Lessons from the Uber-de Blasio Showdown

by Liya Palagashvili

Earlier this summer, de Blasio attempted to cap the number of Uber and other ride-sharing drivers in New York City. Although he ended up dropping the proposal, the event itself serves as a wonderful pedagogical illustration of public choice insights. Here’s an excerpt from my op-ed on this:

What can we learn from this Uber fight and public choice economics? We need to have a more practical understanding of politics rather than indulging in a romantic notion that all policies intend to help residents or consumers. We often get bad policies because of self-interested exchanges between politicians and special interest groups. We shouldn’t fall head over heels every time politicians tell us they support a particular policy in order to “help the people.” Sometimes that’s just a façade for what is going on behind closed doors. So when politicians tell us they want to limit ride-sharing to “protect riders,” residents should take this public justification with caution and not immediately assume that they’re doing it out of the goodness of their hearts.

Read the full op-ed here.

One thought on “Lessons from the Uber-de Blasio Showdown

  1. Essentially, the politicians will have to balance between the interest of the public and those of special interest groups. Mayor de Blasio had to backtrack on his decision to limit the number of taxis entering New York City, after a miscalculation of the strength of Uber taxis; especially the fact that it could mobilize huge number of people against the proposed policy. Ordinarily, with impending elections, politicians would be more focused on actions that win them elections rather than provision of public good.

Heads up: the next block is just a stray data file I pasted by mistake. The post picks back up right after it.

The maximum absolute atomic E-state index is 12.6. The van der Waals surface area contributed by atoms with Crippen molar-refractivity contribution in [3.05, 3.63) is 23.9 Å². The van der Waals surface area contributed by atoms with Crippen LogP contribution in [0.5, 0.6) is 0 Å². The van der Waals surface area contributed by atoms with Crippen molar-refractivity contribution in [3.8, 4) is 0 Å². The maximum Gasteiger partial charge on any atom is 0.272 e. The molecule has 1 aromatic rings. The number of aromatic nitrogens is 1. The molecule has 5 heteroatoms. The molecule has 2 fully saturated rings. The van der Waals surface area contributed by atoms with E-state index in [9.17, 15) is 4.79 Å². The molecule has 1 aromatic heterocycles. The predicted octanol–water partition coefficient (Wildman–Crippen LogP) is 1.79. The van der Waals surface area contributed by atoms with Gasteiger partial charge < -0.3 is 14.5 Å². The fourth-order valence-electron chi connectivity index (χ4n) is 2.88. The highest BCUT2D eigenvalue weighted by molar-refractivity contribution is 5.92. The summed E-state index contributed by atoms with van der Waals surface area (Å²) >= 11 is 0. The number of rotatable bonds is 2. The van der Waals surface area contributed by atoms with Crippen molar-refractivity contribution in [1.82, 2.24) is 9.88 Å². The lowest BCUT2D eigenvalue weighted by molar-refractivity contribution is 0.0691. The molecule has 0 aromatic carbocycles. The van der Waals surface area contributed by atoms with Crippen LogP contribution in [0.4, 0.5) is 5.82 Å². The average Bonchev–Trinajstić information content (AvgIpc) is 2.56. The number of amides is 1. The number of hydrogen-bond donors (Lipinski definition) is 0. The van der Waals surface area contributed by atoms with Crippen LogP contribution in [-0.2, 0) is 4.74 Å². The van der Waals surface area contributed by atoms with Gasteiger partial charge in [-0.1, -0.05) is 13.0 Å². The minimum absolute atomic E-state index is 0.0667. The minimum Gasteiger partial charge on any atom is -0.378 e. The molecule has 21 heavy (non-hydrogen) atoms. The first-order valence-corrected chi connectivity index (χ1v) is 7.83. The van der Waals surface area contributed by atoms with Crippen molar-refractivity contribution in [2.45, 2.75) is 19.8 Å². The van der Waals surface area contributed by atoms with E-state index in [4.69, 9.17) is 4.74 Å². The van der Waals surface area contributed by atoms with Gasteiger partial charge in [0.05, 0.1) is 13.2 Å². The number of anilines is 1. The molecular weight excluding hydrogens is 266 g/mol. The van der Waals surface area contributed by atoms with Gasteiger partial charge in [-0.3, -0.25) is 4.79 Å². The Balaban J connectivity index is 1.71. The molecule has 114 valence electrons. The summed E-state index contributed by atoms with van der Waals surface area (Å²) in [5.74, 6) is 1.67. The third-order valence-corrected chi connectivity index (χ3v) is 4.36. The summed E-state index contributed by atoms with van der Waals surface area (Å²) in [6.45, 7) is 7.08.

When it comes to decisions around public good, we are always facing a competition between the interest of the public and those of the lobbyist. Lobbyist have always tended to win because they are few and more organized. Mayor de Blasio actions may have been driven by the taxis; whose services are poor in the area, and would wish to lock out Uber. However, as it happens once in a while, citizens can also mobilize themselves and force their leader to take action which may not be popular with the lobbyist. This is because the lobbyists may bring in the campaign money, but the politicians need votes to ascend to power, and those votes are with the people. Being hugely unpopular is not what any politician would want.

    Hence, even though the public may largely be seen as lacking the commitment of the lobbyist to push through their interest, as they are many and their diversity is a stumbling block to unity, what needs to be remembered is that the same public have a ‘tipping point’, beyond which circumstances force them to organize and safeguard their interests from the lobbyists an politicians.

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